We are presently in a state of political and moral decline. Our decline is not only continuing. It is accelerating. According to a recent study quoted in OpEdNews, "the share of wealth among our richest 1% increased to 32% from 23% over the same period." In 2012 we were ranked higher among the countries of the world in "corruption" than in "democracy." In large part due to our declining democracy and governmental honesty, we are becoming less moral and less free. In a recent survey, a country's democracy and governmental honesty were found to be the two factors most closely associated with its quality of life.  They are also two factors that do not thrive in a nation governed by a few very wealthy people.
Our economic decline is illustrated by the ever-widening gap between our rich and our poor. One indication of our moral decline is our use of torture. The United Nations Committee against Torture issued a report in November of 2014 assessing the performance of the 156 countries whose governments have ratified the Convention against Torture and Other Cruel, Inhuman or Degrading Treatment or Punishment. The Committee found the US in violation of this treaty.
Our political decline affects all aspects of our lives. For example, we are unable (or unwilling) to choose peaceful foreign policies. Our out-of-control government supported Somoza in Nicaragua in 1979 and the 2014 "coup" government in Ukraine. Nicaragua is still suffering. The US is now helping finance an invasion of eastern Ukraine by the coup (now "elected") Kiev government. Russia is evidently helping with the defense.
Nicaragua in the 1980s
Our decline comes into focus when we compare our reaction to events in Nicaragua during the 1980s to our present reaction to analogous events in Ukraine today. In 1979, the people of Nicaragua overthrew their US-supported dictator, Somoza. In 1984 they elected a president from the revolutionary party (the Sandinistas). The US organized a counter-revolutionary army (the Contras) and fought (by proxy) a 10-year war in the Nicaraguan countryside against the Sandinista government. Our government justified this war on the grounds that the Sandinistas, by accepting Russian aid, were making Communism a threat to our hemisphere. The mainstream media accepted the US position, supported the Contras and referred to them as "freedom fighters."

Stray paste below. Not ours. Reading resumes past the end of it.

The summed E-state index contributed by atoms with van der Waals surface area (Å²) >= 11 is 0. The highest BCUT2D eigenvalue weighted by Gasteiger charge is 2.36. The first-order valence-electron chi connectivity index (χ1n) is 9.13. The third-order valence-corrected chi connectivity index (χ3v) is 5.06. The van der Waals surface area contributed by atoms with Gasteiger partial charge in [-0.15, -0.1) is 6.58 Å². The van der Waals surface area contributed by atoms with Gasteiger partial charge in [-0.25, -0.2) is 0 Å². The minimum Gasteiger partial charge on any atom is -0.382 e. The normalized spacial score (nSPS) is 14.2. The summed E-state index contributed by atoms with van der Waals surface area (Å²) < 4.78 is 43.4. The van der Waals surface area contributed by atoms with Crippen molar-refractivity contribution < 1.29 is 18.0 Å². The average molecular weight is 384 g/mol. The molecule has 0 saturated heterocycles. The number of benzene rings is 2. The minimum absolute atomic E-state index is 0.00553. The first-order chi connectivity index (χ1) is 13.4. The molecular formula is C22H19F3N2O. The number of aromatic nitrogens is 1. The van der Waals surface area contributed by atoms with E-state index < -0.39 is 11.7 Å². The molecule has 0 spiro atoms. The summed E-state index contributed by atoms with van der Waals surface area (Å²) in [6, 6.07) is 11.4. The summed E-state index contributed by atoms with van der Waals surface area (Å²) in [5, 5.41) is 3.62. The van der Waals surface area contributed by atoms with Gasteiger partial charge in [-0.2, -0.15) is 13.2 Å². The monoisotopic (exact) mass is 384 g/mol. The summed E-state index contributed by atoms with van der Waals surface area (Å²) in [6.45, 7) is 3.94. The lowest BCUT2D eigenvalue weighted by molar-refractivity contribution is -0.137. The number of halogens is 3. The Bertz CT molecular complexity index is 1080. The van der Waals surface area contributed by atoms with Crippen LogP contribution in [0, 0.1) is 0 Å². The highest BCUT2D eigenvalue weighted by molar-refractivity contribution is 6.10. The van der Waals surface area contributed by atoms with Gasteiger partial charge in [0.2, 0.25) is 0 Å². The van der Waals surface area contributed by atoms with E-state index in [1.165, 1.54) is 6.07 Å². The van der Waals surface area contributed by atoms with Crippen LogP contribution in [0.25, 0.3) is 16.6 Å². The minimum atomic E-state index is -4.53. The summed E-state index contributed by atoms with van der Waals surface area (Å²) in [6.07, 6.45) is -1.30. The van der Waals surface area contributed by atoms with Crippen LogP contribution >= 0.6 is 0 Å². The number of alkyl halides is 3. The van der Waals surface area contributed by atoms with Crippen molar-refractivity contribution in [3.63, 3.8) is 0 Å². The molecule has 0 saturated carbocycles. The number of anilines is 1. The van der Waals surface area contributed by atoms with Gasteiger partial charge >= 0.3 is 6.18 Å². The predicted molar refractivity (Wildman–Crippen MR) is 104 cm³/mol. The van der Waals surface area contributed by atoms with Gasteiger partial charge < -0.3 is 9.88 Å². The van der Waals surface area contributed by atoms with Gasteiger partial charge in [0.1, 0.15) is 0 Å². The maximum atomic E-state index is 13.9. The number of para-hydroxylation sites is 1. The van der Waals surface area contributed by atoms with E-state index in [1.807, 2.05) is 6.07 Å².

During the 1980s an estimated 40,000 Americans, in small groups sponsored by churches, peace organizations and unions, traveled to Nicaragua to see for themselves whether the mainstream media's version of events was accurate. These peace groups traveled about Nicaragua talking to its inhabitants and to combatants from both sides. Upon their return to the US, they were instrumental (in February of 1987) in persuading Congress to stop funding the Contras.
Ukraine in the 20 teens
In 2014, a US-funded coup in Ukraine deposed the elected president. Crimea held a referendum and voted to leave Ukraine and rejoin Russia. Crimea succeeded in rejoining Russia, but the coup government, supported by the US, moved militarily to prevent eastern Ukraine from following suit. Our mainstream media supports the official version of this conflict. They refer to the coup government as "Ukraine" and the war as provoked by Russia. Our alternative media take a different view of the matter. They report that "Ukraine" now consists of a coup government created by the US. In effect, they describe a "proxy" war being supplied by the US and Russia and being fought by ethnic Russian Ukrainians defending their homeland east of the Dnieper River against other Ukrainians serving in the Kiev-controlled Ukrainian military.
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